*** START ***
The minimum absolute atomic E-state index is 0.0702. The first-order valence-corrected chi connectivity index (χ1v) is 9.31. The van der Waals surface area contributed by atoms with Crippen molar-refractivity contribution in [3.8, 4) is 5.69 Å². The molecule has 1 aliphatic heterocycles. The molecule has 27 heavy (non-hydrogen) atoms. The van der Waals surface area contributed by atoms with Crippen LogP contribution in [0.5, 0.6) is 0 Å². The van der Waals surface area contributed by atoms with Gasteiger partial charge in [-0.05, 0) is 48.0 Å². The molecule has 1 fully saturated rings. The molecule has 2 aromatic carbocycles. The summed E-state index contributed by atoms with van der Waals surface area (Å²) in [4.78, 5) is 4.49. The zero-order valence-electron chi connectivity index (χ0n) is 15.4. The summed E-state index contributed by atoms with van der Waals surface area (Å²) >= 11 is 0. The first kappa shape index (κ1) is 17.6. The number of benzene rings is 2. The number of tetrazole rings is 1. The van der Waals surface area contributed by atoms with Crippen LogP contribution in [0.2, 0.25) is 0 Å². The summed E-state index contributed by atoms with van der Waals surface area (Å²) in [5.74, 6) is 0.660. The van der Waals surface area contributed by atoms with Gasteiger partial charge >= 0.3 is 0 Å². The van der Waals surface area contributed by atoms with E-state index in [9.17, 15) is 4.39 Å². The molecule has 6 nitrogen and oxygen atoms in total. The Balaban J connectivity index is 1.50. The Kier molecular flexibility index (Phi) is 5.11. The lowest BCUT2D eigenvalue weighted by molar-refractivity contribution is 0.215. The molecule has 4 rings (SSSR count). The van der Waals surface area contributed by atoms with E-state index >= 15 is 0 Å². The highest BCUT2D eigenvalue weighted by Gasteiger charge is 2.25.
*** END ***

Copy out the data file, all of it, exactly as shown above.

The minimum absolute atomic E-state index is 0.0702. The first-order valence-corrected chi connectivity index (χ1v) is 9.31. The van der Waals surface area contributed by atoms with Crippen molar-refractivity contribution in [3.8, 4) is 5.69 Å². The molecule has 1 aliphatic heterocycles. The molecule has 27 heavy (non-hydrogen) atoms. The van der Waals surface area contributed by atoms with Crippen LogP contribution in [0.5, 0.6) is 0 Å². The van der Waals surface area contributed by atoms with Gasteiger partial charge in [-0.05, 0) is 48.0 Å². The molecule has 1 fully saturated rings. The molecule has 2 aromatic carbocycles. The summed E-state index contributed by atoms with van der Waals surface area (Å²) in [4.78, 5) is 4.49. The zero-order valence-electron chi connectivity index (χ0n) is 15.4. The summed E-state index contributed by atoms with van der Waals surface area (Å²) >= 11 is 0. The first kappa shape index (κ1) is 17.6. The number of benzene rings is 2. The number of tetrazole rings is 1. The van der Waals surface area contributed by atoms with Crippen LogP contribution in [0.2, 0.25) is 0 Å². The summed E-state index contributed by atoms with van der Waals surface area (Å²) in [5.74, 6) is 0.660. The van der Waals surface area contributed by atoms with Gasteiger partial charge >= 0.3 is 0 Å². The van der Waals surface area contributed by atoms with E-state index in [9.17, 15) is 4.39 Å². The molecule has 6 nitrogen and oxygen atoms in total. The Balaban J connectivity index is 1.50. The Kier molecular flexibility index (Phi) is 5.11. The lowest BCUT2D eigenvalue weighted by molar-refractivity contribution is 0.215. The molecule has 4 rings (SSSR count). The van der Waals surface area contributed by atoms with E-state index >= 15 is 0 Å². The highest BCUT2D eigenvalue weighted by Gasteiger charge is 2.25.